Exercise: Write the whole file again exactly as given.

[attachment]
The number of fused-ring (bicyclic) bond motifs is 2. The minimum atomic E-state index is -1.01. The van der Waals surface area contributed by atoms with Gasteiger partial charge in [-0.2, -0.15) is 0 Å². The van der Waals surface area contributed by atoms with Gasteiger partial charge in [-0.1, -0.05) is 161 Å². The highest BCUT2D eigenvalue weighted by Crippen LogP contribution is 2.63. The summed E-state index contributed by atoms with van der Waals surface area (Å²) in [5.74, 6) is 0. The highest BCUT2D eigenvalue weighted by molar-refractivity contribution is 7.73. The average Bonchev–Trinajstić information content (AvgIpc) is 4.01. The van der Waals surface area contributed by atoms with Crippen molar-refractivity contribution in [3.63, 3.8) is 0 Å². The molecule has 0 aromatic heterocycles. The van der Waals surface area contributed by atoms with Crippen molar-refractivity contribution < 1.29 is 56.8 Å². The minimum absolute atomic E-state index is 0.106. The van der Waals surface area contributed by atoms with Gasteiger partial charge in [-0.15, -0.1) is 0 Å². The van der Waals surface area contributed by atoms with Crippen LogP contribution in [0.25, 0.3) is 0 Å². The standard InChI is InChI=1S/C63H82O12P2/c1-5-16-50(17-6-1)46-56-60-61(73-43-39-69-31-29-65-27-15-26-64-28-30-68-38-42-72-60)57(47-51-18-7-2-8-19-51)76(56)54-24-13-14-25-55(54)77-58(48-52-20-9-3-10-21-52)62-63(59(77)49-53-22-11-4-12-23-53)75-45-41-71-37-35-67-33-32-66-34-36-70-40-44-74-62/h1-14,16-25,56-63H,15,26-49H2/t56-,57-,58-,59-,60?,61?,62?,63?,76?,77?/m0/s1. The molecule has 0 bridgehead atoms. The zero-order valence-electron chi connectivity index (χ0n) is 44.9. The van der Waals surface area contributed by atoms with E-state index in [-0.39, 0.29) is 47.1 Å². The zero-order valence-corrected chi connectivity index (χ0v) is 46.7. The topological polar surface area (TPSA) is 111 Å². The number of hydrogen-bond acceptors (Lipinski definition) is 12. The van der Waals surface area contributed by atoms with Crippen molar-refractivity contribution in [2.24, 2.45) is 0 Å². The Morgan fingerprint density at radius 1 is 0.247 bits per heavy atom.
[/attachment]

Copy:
The number of fused-ring (bicyclic) bond motifs is 2. The minimum atomic E-state index is -1.01. The van der Waals surface area contributed by atoms with Gasteiger partial charge in [-0.2, -0.15) is 0 Å². The van der Waals surface area contributed by atoms with Gasteiger partial charge in [-0.1, -0.05) is 161 Å². The highest BCUT2D eigenvalue weighted by Crippen LogP contribution is 2.63. The summed E-state index contributed by atoms with van der Waals surface area (Å²) in [5.74, 6) is 0. The highest BCUT2D eigenvalue weighted by molar-refractivity contribution is 7.73. The average Bonchev–Trinajstić information content (AvgIpc) is 4.01. The van der Waals surface area contributed by atoms with Crippen molar-refractivity contribution in [3.63, 3.8) is 0 Å². The molecule has 0 aromatic heterocycles. The van der Waals surface area contributed by atoms with Crippen molar-refractivity contribution < 1.29 is 56.8 Å². The minimum absolute atomic E-state index is 0.106. The van der Waals surface area contributed by atoms with Gasteiger partial charge in [-0.15, -0.1) is 0 Å². The van der Waals surface area contributed by atoms with Crippen LogP contribution in [0.25, 0.3) is 0 Å². The standard InChI is InChI=1S/C63H82O12P2/c1-5-16-50(17-6-1)46-56-60-61(73-43-39-69-31-29-65-27-15-26-64-28-30-68-38-42-72-60)57(47-51-18-7-2-8-19-51)76(56)54-24-13-14-25-55(54)77-58(48-52-20-9-3-10-21-52)62-63(59(77)49-53-22-11-4-12-23-53)75-45-41-71-37-35-67-33-32-66-34-36-70-40-44-74-62/h1-14,16-25,56-63H,15,26-49H2/t56-,57-,58-,59-,60?,61?,62?,63?,76?,77?/m0/s1. The molecule has 0 bridgehead atoms. The zero-order valence-electron chi connectivity index (χ0n) is 44.9. The van der Waals surface area contributed by atoms with E-state index in [-0.39, 0.29) is 47.1 Å². The zero-order valence-corrected chi connectivity index (χ0v) is 46.7. The topological polar surface area (TPSA) is 111 Å². The number of hydrogen-bond acceptors (Lipinski definition) is 12. The van der Waals surface area contributed by atoms with Crippen molar-refractivity contribution in [2.24, 2.45) is 0 Å². The Morgan fingerprint density at radius 1 is 0.247 bits per heavy atom.